Dropped calls irk phone users
Frequent call drops and disruptions have been a bane for a large chunk of the country's more than 16 crore mobile subscribers in the first eight months of the year.
There were 112.95 crore call drops between January and August, according to the Bangladesh Telecommunication Regulatory Commission (BTRC).
That translates to an average of about 47 lakh call drops per day.
Other than call drops, weak reception causes disruptions in conversations, causing many subscribers to end the call and start a new one.
This has been especially problematic during the Covid-19 pandemic, when smooth mobile connections are imperative as many continue to work from home.
Dhaka city resident Adnan Faisal -- an Airtel subscriber -- has been facing excessive call drops.
"There were two call drops today while I was in my office in Agargaon. It's become unbearable," Adnan told The Daily Star on Tuesday.
He also said two out of 10 calls drop when he uses his phone in his Mohammadpur residence.
"Sometimes, when I am on a call with my bosses, it gets disconnected. It's really embarrassing," he added.
The 5 crore subscribers of Robi Axiata, which operates under Robi and Airtel brands and has over 5 crore customers, are the worst sufferers as over 48 crore call drops were experienced by their subscribers in the eight months, according to BTRC.
However, Md Quamruzzaman Ripon, a Robi subscriber who lives in the capital's Lalmatia, said he experienced fewer call drops this year compared to last year.
"Robi's call drop in the given time is less than 1 percent which is well below BTRC's standard rate of 2 percent for call drops," said Robi Axiata in an email reply yesterday.
Robi Axiata also said in Bangladesh, mobile operators are being forced to operate within a limited spectrum (the radio frequencies allocated to the mobile industry and other sectors for communication over the airwaves) principally due to price issues.
In order to ensure quality services, there is no alternative to allocation of adequate amount of spectrum to operators considering the number of people they serve, it added.
Those in rural areas seem to encounter call drops and poor signals more frequently than city residents.
Jayed Rahman, a resident of Gopalganj's Muksudpur, subscribes to the services of three operators -- Grameenphone (GP), Banglalink and Robi.
"While at home I face network problems with all three operators. But the worst experience is with GP's network," said Rahman.
However, some living in the capital using dual networks at a time said GP is comparatively better as it has fewer call drops and instances of poor signals.
There were over 46 crore call drops for GP users in eight months. The leading operator has 7.75 crore subscribers as of September.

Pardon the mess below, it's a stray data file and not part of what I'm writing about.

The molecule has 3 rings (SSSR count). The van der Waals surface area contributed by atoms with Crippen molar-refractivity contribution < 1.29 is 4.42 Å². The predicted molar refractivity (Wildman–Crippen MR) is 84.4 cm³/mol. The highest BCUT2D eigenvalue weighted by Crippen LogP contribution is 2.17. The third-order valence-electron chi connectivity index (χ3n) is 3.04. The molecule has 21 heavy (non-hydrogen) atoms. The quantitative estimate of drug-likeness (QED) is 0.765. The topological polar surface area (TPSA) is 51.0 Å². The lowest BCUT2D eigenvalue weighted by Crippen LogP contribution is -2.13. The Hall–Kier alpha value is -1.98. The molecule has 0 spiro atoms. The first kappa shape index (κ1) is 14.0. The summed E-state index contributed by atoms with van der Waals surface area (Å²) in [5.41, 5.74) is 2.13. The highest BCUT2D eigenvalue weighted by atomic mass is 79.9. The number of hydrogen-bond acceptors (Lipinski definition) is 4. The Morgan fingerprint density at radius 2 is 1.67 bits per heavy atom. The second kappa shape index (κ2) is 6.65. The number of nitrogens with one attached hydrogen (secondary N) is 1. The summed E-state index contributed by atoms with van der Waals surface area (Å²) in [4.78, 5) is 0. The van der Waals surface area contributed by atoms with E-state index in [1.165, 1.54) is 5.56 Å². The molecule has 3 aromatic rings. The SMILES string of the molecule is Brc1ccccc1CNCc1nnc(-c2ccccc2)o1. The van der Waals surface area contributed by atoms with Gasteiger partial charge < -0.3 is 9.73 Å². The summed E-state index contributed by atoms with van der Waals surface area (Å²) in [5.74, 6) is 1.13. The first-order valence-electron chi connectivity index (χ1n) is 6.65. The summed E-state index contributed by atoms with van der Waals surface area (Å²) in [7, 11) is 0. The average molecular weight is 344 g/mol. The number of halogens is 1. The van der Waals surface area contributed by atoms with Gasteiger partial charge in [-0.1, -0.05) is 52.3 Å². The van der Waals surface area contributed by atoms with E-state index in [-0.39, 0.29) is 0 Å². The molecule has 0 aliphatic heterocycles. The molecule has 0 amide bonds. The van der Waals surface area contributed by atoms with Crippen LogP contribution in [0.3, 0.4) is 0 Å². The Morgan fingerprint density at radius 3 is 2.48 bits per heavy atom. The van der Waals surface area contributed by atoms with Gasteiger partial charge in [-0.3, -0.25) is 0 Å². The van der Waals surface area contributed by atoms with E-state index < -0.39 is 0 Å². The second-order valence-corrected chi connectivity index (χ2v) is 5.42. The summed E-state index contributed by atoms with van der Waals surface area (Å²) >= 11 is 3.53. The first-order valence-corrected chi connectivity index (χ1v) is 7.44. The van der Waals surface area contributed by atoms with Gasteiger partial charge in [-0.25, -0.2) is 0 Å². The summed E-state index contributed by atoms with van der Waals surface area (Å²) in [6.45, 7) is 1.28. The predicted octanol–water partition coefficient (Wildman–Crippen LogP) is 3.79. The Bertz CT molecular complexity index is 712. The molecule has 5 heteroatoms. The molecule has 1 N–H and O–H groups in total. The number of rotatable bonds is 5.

Banglalink users Tanzina Aktari Moumi, who has been living at Bogura town's Colony area since the pandemic hit Bangladesh, has given up using Banglalink in May after facing frequent call drops.
"In a 10-minute call, there were three-four call drops. I was so fed up that I switched to another operator," she said
However, Abdus Salam of Habiganj said he has been using Banglalink, which now has 3.47 crore subscribers, for over a decade and its network is good.
Banglalink subscribers experienced 14.65 crore call drops in the first eight months this year, putting the operator in a better position than top rivals Grameenphone and Robi Axiata in terms of call drop figures.
"Our call drop rate is much lower than the benchmark set by BTRC. In order to ensure the best digital and voice services, we purchased 10.6 MHz spectrum back in 2018," said Taimur Rahman, chief corporate and regulatory affairs officer of Banglalink.
There is 1 Megahertz spectrum for around every 1.1 million Banglalink users, which is the highest ratio among operators other than Teletalk.
Zehad Al Mehedi, a customer of state-owned mobile operator Teletalk residing in Dhaka, often faces call drops and poor signals during conversations with his parents in Bagerhat.
There were 4.11 crore call drops in the eight-month period for Teletalk customers.
Posts and Telecommunications Minister Mustafa Jabbar recently told The Daily Star he is concerned about frequent call drops.
"Our telcos are doing well in many areas but there is some technical advancement needed to address the issue of call drops," he said.
He stressed on tougher regulatory measures to ensure customers' rights.
However, mobile phone operators argued the industry average for call drops is lower than the average of the developed world with the telecom regulator's ceiling of 2 percent.
"Any number becomes cognisable when compared with the relevant data. So, an average 14-crore call drops per month should be compared with the total number of generated calls during the period to get the actual picture," said Brig Gen SM Farhad (Retd), secretary general of the Association of Mobile Telecom Operators of Bangladesh.
"Moreover, call drops are very natural for wireless services for multiple reasons, such as weather, network conditions, network pockets, network interference, unauthorised jammers, cable cuts, etc.," he said.
However, in Bangladesh, the mobile call drop rate is within the regulators' threshold, he added.
In the last two years, mobile and internet subscribers increased by over 1 crore and nearly 2 crore respectively.
However, there were no new towers in Bangladesh since then, prompting service quality to decline gradually.
The government in 2018 had approved four applications for tower operation licences, but due to a lack of consensus between tower-sharing operator licensees and telecom operators, and regulatory issues, there have not been any new towers built yet.